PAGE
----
Courage not cowardice; balls not bluster

Discussion in 'Politics' started by Xelor, Apr 23, 2018.

  1. Quantum Quack Life's a tease... Valued Senior Member

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    Ok I will back off a little....
    It was barely a riot according to you and yes it would normally be a mere skirmish at best hardly worth reporting however:
    It led to Trumps amazing statements and subsequent back down and then almost immediately the sacking of Bannon from the administration.
    Domestic terrorism was often quoted as a congressional label.
    Certainly a lot more than a bar room brawl and what was witnessed in Charlotteville was involved in this instance.
     
    Last edited: Jun 19, 2018
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  3. Quantum Quack Life's a tease... Valued Senior Member

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    Millitia, like the 3 percenters believe they are acting courageously in defending the constitution by preparing and threatening civil war. They are empowered by the 2nd amendment to do so ( from their perspective)
    Is their courage misplaced?
     
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  5. Quantum Quack Life's a tease... Valued Senior Member

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    18,534
    Caution:
    Care is needed in response as the key words "3 percenters" will be drawing attention.
     
    Last edited: Jun 19, 2018
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  7. Dr_Toad It's green! Valued Senior Member

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    As it did.

    You two argue the same point from both viewpoints with no apparent concern for what you might have said in a post three pages ago.

    Well, y'all keep right on solving the world's problems, but ever so politely...
     
  8. billvon Valued Senior Member

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    14,523
    I agree, and that's what would probably happen. Which means you have a "right to violence" too.

    But I bet you don't live in fear of someone coming up to you and hitting you in the face as you sat in that cafe. Even though people have a right to do so. People in the US mostly feel the same way.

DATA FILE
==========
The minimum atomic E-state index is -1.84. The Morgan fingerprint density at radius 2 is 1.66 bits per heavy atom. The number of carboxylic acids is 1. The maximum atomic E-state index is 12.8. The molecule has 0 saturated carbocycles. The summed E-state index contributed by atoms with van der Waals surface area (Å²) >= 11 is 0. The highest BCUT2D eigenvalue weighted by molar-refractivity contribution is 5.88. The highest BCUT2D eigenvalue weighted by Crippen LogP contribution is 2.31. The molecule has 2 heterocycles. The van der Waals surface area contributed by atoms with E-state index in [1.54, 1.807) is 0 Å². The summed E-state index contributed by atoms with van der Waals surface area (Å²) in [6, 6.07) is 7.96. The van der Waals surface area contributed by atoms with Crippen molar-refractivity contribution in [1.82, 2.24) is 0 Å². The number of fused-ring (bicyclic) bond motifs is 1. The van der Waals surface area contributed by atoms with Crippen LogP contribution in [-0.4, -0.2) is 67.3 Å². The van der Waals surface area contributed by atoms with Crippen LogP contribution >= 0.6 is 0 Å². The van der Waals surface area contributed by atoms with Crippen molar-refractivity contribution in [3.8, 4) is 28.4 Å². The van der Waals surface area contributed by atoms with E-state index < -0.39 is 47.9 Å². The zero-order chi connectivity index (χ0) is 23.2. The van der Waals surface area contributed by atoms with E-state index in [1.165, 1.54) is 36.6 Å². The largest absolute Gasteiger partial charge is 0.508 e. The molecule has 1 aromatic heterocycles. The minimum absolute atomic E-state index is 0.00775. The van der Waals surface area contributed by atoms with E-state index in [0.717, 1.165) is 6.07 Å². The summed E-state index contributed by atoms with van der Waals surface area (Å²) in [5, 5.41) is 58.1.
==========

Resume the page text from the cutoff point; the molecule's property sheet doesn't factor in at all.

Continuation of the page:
9. Dr_Toad It's green! Valued Senior Member

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    On that point, I always try to sit with my back to the wall and facing the door.
     
  10. iceaura Valued Senior Member

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    Their notion of being empowered by the 2nd Amendment is badly confused - but others, such as you, share that one.

    I can't speak to their courage in general - the ones I've met are commonly timid, afraid of their shadows, in the woods, but that's a certain category of environment. I've seen them carry firearms on canoe portages in the Boundary Waters, I've seen them carry firearms when doing botany surveys on the Nebraska prairie, I've seen them refuse to walk an Itasca Headwaters Park tourist groomed winter trail under a full moon without a flashlight in hand continually shining into the trees and a nine millimeter in a shoulder holster. But lots of otherwise courageous people are afraid of wild animals, the shadows under big trees, places they don't know very well.
     
  11. Dr_Toad It's green! Valued Senior Member

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    But you? Full of ideas and other stuff that you share and have seen, but not done?

    Why not carry in the Boundary Waters Canoe Area? Some of the beaver and pelicans are really scary!

    Good lord...
     
  12. Quantum Quack Life's a tease... Valued Senior Member

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    We all have natural rights. For example I have a natural right to plan any act of violence and indeed carry it out if I can avoid being stopped. Natural rights are tied in with self determination and freewill. (psychology -philosophy)
    However enshrining a natural right as a constitutional one is fraught with problems, as society generally is trying to become "civilized" it evolves an "artificial" right to the rule of law.
    That artificial right to the rule of law is there to regulate and govern natural rights.
    We all have a natural right to break the law if we so choose to.

    However to enshrine a natural right to break the law as a constitutional legal right, when a society is trying to regulate itself with the rule of law is a serious contradiction and one that leads to compromising the primary objective of the rule of law.

    Edit : Your post just proves the confusion that is present when discussing natural rights and those conferred artificially. Again there is a natural right to be as violent as you wish...the rule of law, which is an artificial man made right, which is there to solve disputes with out the need for violence.
     
    Last edited: Jun 20, 2018
  13. Quantum Quack Life's a tease... Valued Senior Member

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    You don't know the area I live in. The chances of violent assault are quite high. I have been seriously bitten, head butted, and severely shoved a couple of times whilst sitting at this cafe. Mostly by outpatients from the local psych hospital on day release. I have attended court twice to give evidence. One of the regular patrons committed a terrorist (ISIL) act nearby stabbing two detectives and shot to death by police. (2014)